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From scrap-heap to avant-garde

When it comes to recycled art, the sky’s the limit

Everywhere you look, Cairo provides numerous examples of the vitality and creativity of its roughly eighteen million inhabitants. Its bustling streets are filled with glass bottles in the shape of human and animal figures forged into shisha pipes. A rainbow-colored wooden chair is fixed to metal poles to make a children’s swing.

Egyptians often salvage discarded materials — found on street corners, at book stalls or in old factories and markets — from which to make something beautiful or practical. This tendency to recycle has come to be reflected in the local art scene, with Egyptian artist and cultural historian Huda Lufti pioneering the trend.

Lutfi, who received a PhD in Arab-Muslim Cultural History from Canada’s McGill University in 1983, uses bottle caps, old textbooks, perfume bottles and used toys to create her artistic installations. Unlike conventional collectors, Lutfi gathers materials from both past and present, employing discarded objects and images that offer insight into the way the city’s people think and live.

She describes Cairo’s famous Friday market, which sells used objects ranging from clothes to computers, as “heaven for an artist.” Here, she finds heaps of used toys, which have become central to her work.

“Toys condition children’s thoughts and contribute to forming their identities,” said Lutfi, who has incorporated toys in several of her exhibitions, especially as a means of conveying cultural representations of gender.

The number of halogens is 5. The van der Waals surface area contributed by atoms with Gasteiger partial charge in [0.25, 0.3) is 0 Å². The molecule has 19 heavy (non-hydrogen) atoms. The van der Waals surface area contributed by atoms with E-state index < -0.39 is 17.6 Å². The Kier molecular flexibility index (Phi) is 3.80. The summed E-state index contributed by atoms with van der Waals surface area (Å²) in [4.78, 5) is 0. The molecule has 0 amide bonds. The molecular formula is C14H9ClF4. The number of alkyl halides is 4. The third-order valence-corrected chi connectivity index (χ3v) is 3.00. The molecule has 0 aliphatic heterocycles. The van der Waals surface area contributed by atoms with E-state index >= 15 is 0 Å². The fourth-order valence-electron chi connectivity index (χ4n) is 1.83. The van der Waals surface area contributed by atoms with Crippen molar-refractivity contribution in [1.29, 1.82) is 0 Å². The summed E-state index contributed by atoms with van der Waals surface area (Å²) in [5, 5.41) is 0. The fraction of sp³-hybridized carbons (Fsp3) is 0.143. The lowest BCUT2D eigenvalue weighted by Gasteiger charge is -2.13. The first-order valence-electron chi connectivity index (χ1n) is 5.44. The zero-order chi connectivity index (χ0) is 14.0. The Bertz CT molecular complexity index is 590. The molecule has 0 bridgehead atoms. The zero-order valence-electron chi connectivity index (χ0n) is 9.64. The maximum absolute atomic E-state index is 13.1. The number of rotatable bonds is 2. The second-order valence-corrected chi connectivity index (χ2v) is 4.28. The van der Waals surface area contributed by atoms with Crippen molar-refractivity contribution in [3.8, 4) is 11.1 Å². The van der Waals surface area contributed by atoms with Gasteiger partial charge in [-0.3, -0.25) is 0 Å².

The variety of recycled materials available in Cairo has been enriched by the influx of foreign products to the Egyptian market since the 1970s, she explained. These materials, collected from all over the city, can evoke various aspects of Cairo’s history, culture and everyday life.

Eclectic items found at the Friday market, Darb el-Baraberah and Attaba provide unique inspiration for those who take recycled objects as their preferred artistic medium. In many cases, such objects act as cultural references for the viewer, highlighting the unique interplay between their physical characteristics and their socio-economic associations.

Lutfi’s 2008 exhibition, Zan’it al-Sittat (shown at the Third Line gallery in Dubai), explored the restrictions in movement faced by many Egyptian women due to longstanding cultural mores. The exhibition features images of women stuck inside recycled glass bottles — of all shapes, colors and sizes — that were found in Cairo’s Attabah district.

As part of her 2006 Arayes (“Dolls”) exhibition at the Townhouse Gallery for Contemporary Art in Cairo, Lutfi built a wooden maze to which metal dolls were pinned. Sculpted in the shape of female figures and decorated with oriental patterns, the dolls are forged from tongs commonly used with shisha pipes in Egyptian coffee shops.

The exhibition also featured a wooden floral sculpture fashioned from traditional Egyptian clogs, commonly known as kubkabs. The piece represented the creative metamorphosis of ordinary objects into beautiful and inspiring pieces of art.

Recycled art was first introduced by French artist Marcel Duchamp in 1913 with his piece “Bicycle Wheel,” which was literally that — a bicycle wheel mounted on a wooden stool. His 1917 piece, “Fountain,” consisted of a white porcelain urinal turned upside down.

These pieces challenged previous perceptions of art as a purely aesthetic product of the artist and contributed to the development of several artistic movements in the twentieth century, such as Dadaism, conceptual art and pop art. Pablo Picasso’s “Bull’s Head,” formed out of bicycle handlebars and a seat, is another striking example of the genre.

From Santa Fe to Dakar, exhibitions featuring recycled art have become increasingly common in recent years, as young artists turn to novel — and more affordable — media for creative expression.

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